May Issue 2014
Interview: Najam Sethi
Given the performance of Pakistan at last month’s World T20, do you think that there is a need for systemic changes in how we select our teams? And do we need to start thinking from scratch?
There are three problems in team selection. The first emanates from our sifarishi, non-professional culture. The chairman, directors, selectors, coaches and captains find it difficult to disregard non-merit considerations like favouritism, departmental, regional and zonal bias, etc. The second has to do with the crop of players thrown up by our cricket structure, which is corrupt and inefficient. Not all talented players get through, while others are thwarted by non-professional hurdles. The third is media and public pressure to push favourites and decry others. This puts the selectors, players and the captain under pressure to ditch young players without giving them a fair chance to prove their mettle with experience.
It seems that some players such as Shoaib Malik or Shahid Afridi’s approach is to rest on the laurels of a few good performances for a permanent place in the team. Do you agree with that assessment?
No youngster has the luxury to sit on short-term laurels. Afridi’s popularity enables him to get the benefit of the selectors’ doubt.
What is it about playing India that our team finds so difficult. Is it pressure from the media and the fans? Or is it that the current Indian team is simply better than ours in all facets of the game?
Naturally, India-Pakistan matches are tense for the players and the public alike. But the Indian Premier League (IPL) has enabled Indian players to shrug off tension better than Pakistan. Each team has its strengths and weaknesses.
There is a notion that cricket in Pakistan has become increasingly politicised and many decisions are taken along ethnic lines, especially when it comes to selection. How true is this notion and what steps, as PCB chairman, would you to take to rid the sport of such tendencies?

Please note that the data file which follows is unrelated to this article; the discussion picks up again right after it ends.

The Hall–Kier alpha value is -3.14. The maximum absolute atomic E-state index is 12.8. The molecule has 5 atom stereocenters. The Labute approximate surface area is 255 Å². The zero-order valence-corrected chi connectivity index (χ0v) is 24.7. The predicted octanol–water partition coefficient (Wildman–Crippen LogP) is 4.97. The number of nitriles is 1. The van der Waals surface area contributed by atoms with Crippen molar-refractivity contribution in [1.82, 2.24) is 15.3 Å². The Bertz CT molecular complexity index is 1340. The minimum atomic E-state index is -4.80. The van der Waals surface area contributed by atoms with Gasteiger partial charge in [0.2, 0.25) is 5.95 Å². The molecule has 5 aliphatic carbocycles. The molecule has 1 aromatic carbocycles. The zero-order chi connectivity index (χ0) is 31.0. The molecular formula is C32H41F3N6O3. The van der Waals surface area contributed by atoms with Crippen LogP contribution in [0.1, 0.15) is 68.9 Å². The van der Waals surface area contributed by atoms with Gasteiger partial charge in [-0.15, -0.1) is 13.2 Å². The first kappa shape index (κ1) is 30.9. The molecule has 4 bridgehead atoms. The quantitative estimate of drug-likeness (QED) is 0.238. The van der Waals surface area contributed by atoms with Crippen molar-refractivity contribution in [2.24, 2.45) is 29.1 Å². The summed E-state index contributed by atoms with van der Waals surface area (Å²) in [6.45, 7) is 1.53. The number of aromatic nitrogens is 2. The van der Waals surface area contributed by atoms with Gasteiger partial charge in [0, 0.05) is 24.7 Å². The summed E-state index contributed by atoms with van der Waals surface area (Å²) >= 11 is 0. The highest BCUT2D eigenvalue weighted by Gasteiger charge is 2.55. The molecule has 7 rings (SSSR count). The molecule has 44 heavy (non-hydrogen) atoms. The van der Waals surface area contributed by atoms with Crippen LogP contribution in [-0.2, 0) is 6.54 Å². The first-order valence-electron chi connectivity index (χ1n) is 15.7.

This is true enough to hurt our prospects. The only way to avoid it is to pose hard questions before the selectors have weighted averages of performance at home and abroad to prove or disprove anything, and put one’s foot down when the selection process is visibly biased. Of course, I have now begun to insist that the concerned official should resign when his decision turns out to be wrong after he is allowed to disregard the management’s well-meaning advice.
Many experts believe that the ban on international cricket in Pakistan is one of the reasons our players are suffering. How much of an impact has that actually had?
Home grounds (wickets and crowds) are oxygen for cricketers. But we have a lot of cricket away from home. So it’s not the only reason we are not at the top. Of course, we, the public, miss the excitement of watching top international players in action on home grounds and in the flesh.
Imran Khan has always said that Pakistan will not be able to produce quality cricketers unless and until we have a proper domestic cricket setup from which we can pick the international side. Are there any plans in place to revitalise domestic cricket?
Imran is absolutely right. I am going to implement his domestic cricket plan within the next six months. Powerful vested interests will oppose me. But I am determined to do it.
With the ICC World Cup only a year away, do you think that we can rebuild the team to a point where it will be able to realistically contend for the World Cup in such a short time frame?
We will certainly try to train our players for the challenge ahead. But there isn’t much scope for any radical overhaul in such a short period. The talent out there is raw and untrained. Until we change the domestic cricket structure, we will continue to tilt at windmills.
Who, among the current players, do you think will be part of the World Cup squad and who are the candidates being considered to captain the team in 2015?
Ah ha, that would be telling! That is the job of the selectors. We will have an excellent opportunity to test all the players, managers and coaches in the run-up to the World Cup when we play Sri Lanka, Australia and New Zealand in the space of the next six months.
This interview was originally published in Newsline’s May 2014 issue.
The writer is a journalist and former assistant editor at Newsline.